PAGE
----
Office of the State Comptroller


Major Finding


Brentwood Union Free School District Internal Controls Report 2005M-70

10th Judicial District

$0 adjustment


The audit found the Board had either not established critical internal controls, or had implemented controls that were improperly designed or operating ineffectively. In addition, the Board did not properly exercise its oversight responsibilities when it was unaware of the fact that an unauthorized individual and an individual who was unable to provide an independent audit of claims approved $165.5 million of District claims. The Treasurer did not properly segregate the duties within her office to ensure that no single person controlled most or all phases of certain transactions. In addition, many cash deposits were not made within the required time period.


Weaknesses were identified in the purchasing area including purchasing requi-sitions not being issued, the use of confirming purchase orders, the existence of a double payment, the lack of use of requests for proposals, and in some cases the lack of written agreements with profes-sional consultants.


The report also found weaknesses in the District’s capital assets policies and procedures, and the lack of polices regarding cell phone use, travel reimbursement, credit card use, and providing meals and refreshments at meetings.

18 recommendations


The report recommends the Board (1) ensure the claims auditor position is appropriately filled, (2) meet with claims auditor periodically and review all warrants, (3) ensure the purchasing agent enforces District policies, (4) require the use of requests for proposals for professional services, (5) enter into written agreements with individuals providing professional services, (6) update the capital assets policy and identify an individual responsible for main-taining the inventory including updating dispositions and trans-fers.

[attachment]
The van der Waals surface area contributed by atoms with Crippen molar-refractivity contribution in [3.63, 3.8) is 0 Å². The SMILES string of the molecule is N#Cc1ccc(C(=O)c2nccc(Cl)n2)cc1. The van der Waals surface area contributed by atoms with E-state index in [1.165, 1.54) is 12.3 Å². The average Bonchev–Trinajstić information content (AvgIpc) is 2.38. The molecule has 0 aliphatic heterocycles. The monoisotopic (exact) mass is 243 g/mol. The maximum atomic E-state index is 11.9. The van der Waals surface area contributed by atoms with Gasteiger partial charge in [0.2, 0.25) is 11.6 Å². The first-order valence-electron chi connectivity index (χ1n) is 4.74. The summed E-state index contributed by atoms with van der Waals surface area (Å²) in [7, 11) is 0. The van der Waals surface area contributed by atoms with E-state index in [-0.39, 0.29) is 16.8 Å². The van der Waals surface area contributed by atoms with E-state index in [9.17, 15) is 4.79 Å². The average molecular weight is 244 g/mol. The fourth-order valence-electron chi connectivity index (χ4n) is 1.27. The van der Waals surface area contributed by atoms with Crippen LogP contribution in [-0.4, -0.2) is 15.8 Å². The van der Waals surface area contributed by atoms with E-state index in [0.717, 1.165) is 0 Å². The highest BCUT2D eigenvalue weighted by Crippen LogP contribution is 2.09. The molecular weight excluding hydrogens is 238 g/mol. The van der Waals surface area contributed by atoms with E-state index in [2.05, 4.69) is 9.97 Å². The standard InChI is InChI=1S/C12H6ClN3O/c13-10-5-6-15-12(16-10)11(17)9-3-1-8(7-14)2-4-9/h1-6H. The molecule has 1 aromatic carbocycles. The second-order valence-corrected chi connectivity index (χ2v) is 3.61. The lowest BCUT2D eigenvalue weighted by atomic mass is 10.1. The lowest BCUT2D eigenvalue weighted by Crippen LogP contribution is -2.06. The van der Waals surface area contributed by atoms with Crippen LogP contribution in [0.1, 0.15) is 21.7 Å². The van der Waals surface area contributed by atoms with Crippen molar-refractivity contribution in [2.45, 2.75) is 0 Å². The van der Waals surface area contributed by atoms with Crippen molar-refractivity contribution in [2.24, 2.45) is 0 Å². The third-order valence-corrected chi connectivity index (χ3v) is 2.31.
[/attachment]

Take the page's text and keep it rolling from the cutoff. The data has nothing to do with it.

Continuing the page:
The report also recommends the Board monitor cell phone use and adopt policies on the use of District credit cards, mileage reimbursement, and the provision of meals and refreshments at meetings.


The report recommends the Treasurer segregate duties within her office and promptly deposit cash receipts.


The report recommends that District officials limit the use of confirming purchase orders, and ensure the original invoice is attached to each claim.


District officials generally agree with the recommendations and have taken steps to implement many.  

Voorheesville Central School District Report 2006M-4

3rd Judicial District

$216,000 questionable payments


The audit found over $216,000 in questionable salary-related payments made to two former District officials.


The audit found that over $167,000 of the total amount was paid to the former officials, which they were not entitled to. This included payments for unused vacation leave, for days the officials were absent from work, for compensatory time and personal leave they were not entitled to, and for a stipend that should have been repaid.


In addition, $49,000 of the total was paid to the former officials without proper authorization. This included payments for unused vacation days that were not approved by the Board, improper contract pay-ments, and undocumented reimbursements.






4 recommendations


The report recommends the Board continue to aggressively pursue collection of the payments and leave benefits and require its attorney to review written employment contracts prior to approval. The report also recommends that the Audit Committee develop written procedures to monitor admin-istrative leave benefits and submit them to the full Board for approval.